Hughes v. State, 012021 MDSCA, 1100-2019

Docket Nº1100-2019
Opinion JudgeRaker, J.
Party NameTHOMAS FREDDIE A. HUGHES v. STATE OF MARYLAND
Judge PanelFader, C.J., Wells, Raker, Irma S. (Senior Judge, Specially Assigned), JJ.
Case DateJanuary 20, 2021
CourtCourt of Special Appeals of Maryland

THOMAS FREDDIE A. HUGHES

v.

STATE OF MARYLAND

No. 1100-2019

Court of Special Appeals of Maryland

January 20, 2021

Circuit Court for Prince George's County Case No. CT180880X

Fader, C.J., Wells, Raker, Irma S. (Senior Judge, Specially Assigned), JJ.

OPINION [*]

Raker, J.

Appellant, Thomas Freddie A. Hughes, was convicted by a jury in the Circuit Court for Prince George's County of voluntary manslaughter and assault in the second degree. He presents one question for our review: "Did the trial court err in admitting hearsay statements recorded by a police officer's body worn camera into evidence?"

We shall hold that the statement by the unidentified woman recorded on the police officer's body camera was inadmissible hearsay and the court erroneously admitted the statement into evidence. The error was not harmless. Therefore, we shall reverse and remand for a new trial.

I.

Appellant was indicted by the Grand Jury for Prince George's County for the offenses of first-degree murder, second-degree murder, voluntary manslaughter, first-degree assault, and second-degree assault. The jury acquitted him of murder and first-degree assault, convicting him of voluntary manslaughter and second-degree assault. The court sentenced appellant to a term of incarceration of ten years, all but eight years suspended.

We glean the following facts from trial. These unfortunate events arose from an altercation on June 4, 2018, in the parking lot of the Dollar Tree store in the Bowie Town Center in Bowie, Maryland, between Nicholas Keys, the decedent, and appellant. Sterling Davis was with Mr. Keys on that date in a small parking lot. As they approached their car to leave, Mr. Davis could not get to his door because a woman was leaning her door on his car. She pulled her door away, but Mr. Davis, concerned about possible damage to his car, asked her for her insurance information. After they exchanged information and Mr. Davis entered his car, his friend Mr. Keys walked up to the woman's window and said, "What's your problem?" Then, appellant left the driver's seat of the woman's car and told Mr. Keys not to disrespect his girlfriend. Mr. Keys then ran to his car and retrieved a bat, which appellant wrested from his hands. According to Mr. Davis, appellant threw the bat across the parking lot. He then struck Mr. Keys in the face two times with his fist. Appellant then left in the car. Mr. Davis called 911, and the police arrived soon, followed by an ambulance. Mr. Keys was taken to the hospital, where he died shortly thereafter.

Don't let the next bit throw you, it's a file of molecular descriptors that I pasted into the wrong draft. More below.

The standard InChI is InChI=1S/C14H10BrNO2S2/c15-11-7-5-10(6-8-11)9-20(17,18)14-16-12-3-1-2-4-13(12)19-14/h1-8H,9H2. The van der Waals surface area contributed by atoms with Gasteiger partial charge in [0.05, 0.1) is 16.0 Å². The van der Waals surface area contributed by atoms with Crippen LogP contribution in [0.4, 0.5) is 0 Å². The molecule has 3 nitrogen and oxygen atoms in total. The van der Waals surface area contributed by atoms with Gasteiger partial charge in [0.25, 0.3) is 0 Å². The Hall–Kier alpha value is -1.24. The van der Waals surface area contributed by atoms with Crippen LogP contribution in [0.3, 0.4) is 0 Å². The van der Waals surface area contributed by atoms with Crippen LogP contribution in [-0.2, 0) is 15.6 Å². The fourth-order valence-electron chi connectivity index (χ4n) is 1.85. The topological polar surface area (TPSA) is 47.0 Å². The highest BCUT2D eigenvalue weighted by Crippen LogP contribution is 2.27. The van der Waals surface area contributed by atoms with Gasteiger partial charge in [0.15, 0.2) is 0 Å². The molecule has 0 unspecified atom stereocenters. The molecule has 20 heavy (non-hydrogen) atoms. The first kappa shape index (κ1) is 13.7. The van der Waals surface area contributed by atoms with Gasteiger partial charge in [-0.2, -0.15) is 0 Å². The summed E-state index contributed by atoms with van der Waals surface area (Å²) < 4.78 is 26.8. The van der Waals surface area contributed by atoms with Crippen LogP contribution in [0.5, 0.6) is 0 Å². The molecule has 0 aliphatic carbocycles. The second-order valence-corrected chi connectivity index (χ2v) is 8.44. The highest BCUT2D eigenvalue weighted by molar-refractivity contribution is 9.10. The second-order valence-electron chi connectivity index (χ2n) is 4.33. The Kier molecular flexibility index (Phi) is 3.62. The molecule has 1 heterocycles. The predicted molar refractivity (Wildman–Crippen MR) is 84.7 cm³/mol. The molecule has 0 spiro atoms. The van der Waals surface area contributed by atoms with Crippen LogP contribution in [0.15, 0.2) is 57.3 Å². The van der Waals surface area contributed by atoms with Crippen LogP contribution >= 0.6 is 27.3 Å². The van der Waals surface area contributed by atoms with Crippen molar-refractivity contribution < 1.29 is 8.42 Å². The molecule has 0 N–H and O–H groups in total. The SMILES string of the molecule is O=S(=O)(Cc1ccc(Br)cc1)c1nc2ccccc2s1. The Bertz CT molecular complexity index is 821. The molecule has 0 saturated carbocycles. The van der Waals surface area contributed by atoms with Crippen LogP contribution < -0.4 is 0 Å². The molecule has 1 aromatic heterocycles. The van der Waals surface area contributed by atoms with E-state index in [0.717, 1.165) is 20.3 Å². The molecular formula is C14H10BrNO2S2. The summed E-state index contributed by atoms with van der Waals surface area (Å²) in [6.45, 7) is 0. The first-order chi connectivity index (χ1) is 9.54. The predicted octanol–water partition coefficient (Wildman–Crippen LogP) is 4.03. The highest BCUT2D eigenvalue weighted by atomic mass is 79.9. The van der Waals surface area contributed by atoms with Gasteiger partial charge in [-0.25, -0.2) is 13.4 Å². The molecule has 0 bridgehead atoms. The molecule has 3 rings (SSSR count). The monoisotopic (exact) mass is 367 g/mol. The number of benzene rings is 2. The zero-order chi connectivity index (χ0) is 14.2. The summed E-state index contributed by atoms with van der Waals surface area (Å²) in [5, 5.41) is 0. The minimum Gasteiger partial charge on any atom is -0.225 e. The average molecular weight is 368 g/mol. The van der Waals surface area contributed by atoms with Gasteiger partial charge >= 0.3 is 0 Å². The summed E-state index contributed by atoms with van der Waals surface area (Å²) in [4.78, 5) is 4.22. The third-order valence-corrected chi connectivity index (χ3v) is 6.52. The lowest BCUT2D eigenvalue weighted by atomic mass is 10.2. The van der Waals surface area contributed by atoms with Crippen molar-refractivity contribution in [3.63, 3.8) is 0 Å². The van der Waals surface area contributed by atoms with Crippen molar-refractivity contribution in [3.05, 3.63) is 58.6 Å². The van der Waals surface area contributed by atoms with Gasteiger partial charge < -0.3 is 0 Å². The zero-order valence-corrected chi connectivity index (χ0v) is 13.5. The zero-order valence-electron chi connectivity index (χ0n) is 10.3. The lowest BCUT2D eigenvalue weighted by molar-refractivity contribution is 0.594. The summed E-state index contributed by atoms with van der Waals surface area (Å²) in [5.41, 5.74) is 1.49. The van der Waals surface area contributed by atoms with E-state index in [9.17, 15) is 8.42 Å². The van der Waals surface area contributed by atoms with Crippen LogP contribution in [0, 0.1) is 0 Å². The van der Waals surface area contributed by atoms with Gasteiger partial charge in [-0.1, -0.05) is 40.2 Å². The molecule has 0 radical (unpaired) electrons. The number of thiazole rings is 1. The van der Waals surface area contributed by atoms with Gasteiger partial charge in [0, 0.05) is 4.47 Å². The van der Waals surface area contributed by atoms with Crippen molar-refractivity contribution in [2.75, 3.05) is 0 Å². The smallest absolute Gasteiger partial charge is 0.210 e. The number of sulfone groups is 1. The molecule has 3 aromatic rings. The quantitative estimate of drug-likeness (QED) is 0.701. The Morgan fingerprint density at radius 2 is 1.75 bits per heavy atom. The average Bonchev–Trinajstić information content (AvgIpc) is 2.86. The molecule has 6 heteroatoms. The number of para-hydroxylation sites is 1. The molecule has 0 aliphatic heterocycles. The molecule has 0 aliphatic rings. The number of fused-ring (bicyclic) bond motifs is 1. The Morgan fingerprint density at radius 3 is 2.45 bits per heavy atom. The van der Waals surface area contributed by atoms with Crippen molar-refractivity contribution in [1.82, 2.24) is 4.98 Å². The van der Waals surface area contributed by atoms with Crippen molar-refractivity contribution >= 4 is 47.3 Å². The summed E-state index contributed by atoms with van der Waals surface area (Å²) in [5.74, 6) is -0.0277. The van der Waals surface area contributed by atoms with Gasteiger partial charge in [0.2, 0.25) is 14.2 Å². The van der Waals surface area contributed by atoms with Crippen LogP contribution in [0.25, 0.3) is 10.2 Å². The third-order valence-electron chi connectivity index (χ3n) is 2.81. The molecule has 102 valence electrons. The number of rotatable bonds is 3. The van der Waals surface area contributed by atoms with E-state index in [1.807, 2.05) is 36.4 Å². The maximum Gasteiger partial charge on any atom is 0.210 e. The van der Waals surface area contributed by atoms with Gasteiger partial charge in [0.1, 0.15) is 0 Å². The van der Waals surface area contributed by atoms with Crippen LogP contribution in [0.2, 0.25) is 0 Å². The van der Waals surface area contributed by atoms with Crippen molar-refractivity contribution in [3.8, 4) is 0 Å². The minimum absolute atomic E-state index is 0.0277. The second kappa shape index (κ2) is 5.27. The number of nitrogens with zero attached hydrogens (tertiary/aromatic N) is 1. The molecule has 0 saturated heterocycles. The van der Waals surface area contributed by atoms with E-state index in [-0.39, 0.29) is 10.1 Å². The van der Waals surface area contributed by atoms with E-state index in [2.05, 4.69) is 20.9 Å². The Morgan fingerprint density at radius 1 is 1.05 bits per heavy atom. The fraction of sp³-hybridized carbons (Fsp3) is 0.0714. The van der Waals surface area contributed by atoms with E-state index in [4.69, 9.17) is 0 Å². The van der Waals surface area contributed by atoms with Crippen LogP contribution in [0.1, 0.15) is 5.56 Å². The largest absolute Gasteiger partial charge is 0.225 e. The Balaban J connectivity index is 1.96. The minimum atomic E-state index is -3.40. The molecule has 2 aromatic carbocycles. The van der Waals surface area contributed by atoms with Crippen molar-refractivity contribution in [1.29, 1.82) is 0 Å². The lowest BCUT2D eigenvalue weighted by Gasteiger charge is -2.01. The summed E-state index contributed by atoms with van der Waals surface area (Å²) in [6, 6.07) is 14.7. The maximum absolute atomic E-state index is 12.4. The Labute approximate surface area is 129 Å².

Dr. Zabiullah Ali, a forensic pathologist with the Baltimore Medical Examiner's Officer, testified that the cause of Mr. Keys's death was from his head injuries, and the manner of death was homicide.

Appellant testified in his defense. He argued self-defense. He said that he said nothing when Mr. Davis and his friend Tanesha exchanged information. After Mr. Davis returned to his car and Tanesha closed the door, Mr. Keys walked up, banged on the window and said, "Bitch, what's your problem you going around hitting people's car, what's wrong with you?" Appellant testified that that is when he told Mr. Keys to stop disrespecting her and Mr. Keys responded, "I got something for you." Mr. Keys walked back to his car and returned with a baseball bat, swinging it until appellant caught it and wrested it away. Appellant threw the bat away, and as he did Mr. Keys grabbed him by his shoulder. Appellant stated that, fearing further assault, he turned, threw two punches at Mr. Keys, and then drove away before Mr. Keys could retrieve the baseball bat.

Officer Anthony Imperiale, wearing a body camera recorder, arrived at the Bowie Town Center. He spoke with Mr. Davis and other bystanders, including an unidentified woman. The State offered the body camera recordings into evidence, over appellant's objection that the evidence was inadmissible hearsay. The recording contained statements from Mr. Davis, and an...

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